Abnormal Mammograms! Ohmy!


[00:00:00] All right. It's still Breast Cancer Awareness Month. It's October and in honor again of the amazing Dr. Steve Cohen, the radiologist, who has helped so many women in my community. , including myself, who really tried to talk women through the anxiety of abnormal tests, especially abnormal mammograms. We're gonna talk about mammograms because a lot of this is mindset.

I'm not gonna go through all the basics of like, when do you start, what do you need? Who should be doing them? Because I believe all humans with breasts should be getting their mammogram screening. Different countries and different task forces will advise different intervals. Suffice to say, let's simplify and say anyone over 40 should be doing a mammogram.

that is simplifying it. There are nuances, um, and you might start as early as 35 or earlier if you have a strong family history. And just to note on genetics, please review your family history. Mothers, aunts, uncles, parents, fathers, siblings, children, breast, ovarian, colon, uterine, melanoma, [00:01:00] prostate, pancrea.

did I miss anything? Breast, ovarian, colon, uterine, prostate, pancreas, melanoma, seven. Familial cancers. There are more, but those are the big ones that it's good to know if you have in your family, not just breast cancer, not just ovarian cancer. We're finding, again, prostate can be related to breast. So it's good to know your family history and discuss it with your doctor to see if you're a candidate for genetic testing.

It's increasingly affordable and offers us an opportunity to find out more so that we can find and fix things. Also, please don't think or say things like, well, my mom had breast cancer, but it was the kind from hormones and she was older and now she's fine. As if that doesn't mean that that increases the chance a little bit.

I am thrilled. Your mother is fine. I understand that it might have been that she was taking hormones, but that doesn't mean that in the absence of hormones, she might not have gotten it. And the fact that she's fine is because she probably found it early. So you still should pay attention to those things.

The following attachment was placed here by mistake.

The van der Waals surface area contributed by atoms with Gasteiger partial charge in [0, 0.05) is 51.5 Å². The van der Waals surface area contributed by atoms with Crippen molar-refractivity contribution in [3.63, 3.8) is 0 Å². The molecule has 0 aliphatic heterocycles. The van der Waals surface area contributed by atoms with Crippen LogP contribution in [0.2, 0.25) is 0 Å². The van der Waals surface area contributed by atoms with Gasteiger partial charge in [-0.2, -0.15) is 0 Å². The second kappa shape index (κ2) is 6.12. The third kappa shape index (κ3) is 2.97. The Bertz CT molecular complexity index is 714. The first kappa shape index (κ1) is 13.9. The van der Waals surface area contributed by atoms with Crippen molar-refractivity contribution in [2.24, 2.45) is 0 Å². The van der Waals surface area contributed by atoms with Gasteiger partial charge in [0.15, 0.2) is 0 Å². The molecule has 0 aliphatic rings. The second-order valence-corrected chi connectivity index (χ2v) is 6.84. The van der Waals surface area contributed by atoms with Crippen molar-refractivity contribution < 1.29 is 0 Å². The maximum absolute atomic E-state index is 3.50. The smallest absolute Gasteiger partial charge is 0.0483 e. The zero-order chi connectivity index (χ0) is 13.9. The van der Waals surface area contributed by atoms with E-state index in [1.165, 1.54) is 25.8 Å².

Now, the reason I wanna talk about it today, on this [00:02:00] day, in honor of Dr. Cohen is once again, To remind us about how we can try to stay calm in the midst of such anxiety provoking world and news and everything. So with regard to your mammogram, I want you to know a couple of statistics, because going in for a mammogram is inherently nerve wracking, not to mention uncomfortable people who don't have breasts.

Just so you know, you have two like things that squeeze your. Now before we say like, I don't wanna do that cuz it hurts. It hurts a lot less than getting diagnosed with breast cancer. Anyone who's had breast cancer will tell you that. So please get your mammogram done and you need to know that it literally would take like each squeeze of your breast, which typically is two to three views in each breast.

Takes all of boo. What is that? I don't know. Four seconds. Radiologists, please weigh in and tell me exactly how many seconds it is that they squeeze and let go. Four seconds each, times two to three on each breast, you can do it. Okay, so statistics, the number of false positives is high, and that's not because, oh, it's a [00:03:00] terrible test.

That's because in the order to have a high sensitivity, meaning a test that will pick up the highest number of people who have any given cancer or issue, we need to make sure that we accept a certain number of false positives, false positives. You have a test that says you have something, maybe when in fact it turns out you don't.

Now, the important thing to remember is when you have an abnormal mammogram, it's not saying you have cancer. So that seems un unfair to call it a false positive in an onerous way, which fear mongers. So remember, if someone says you have an abnormal mammogram, they are not saying you have cancer. They are saying, we see something that we need to look into Further.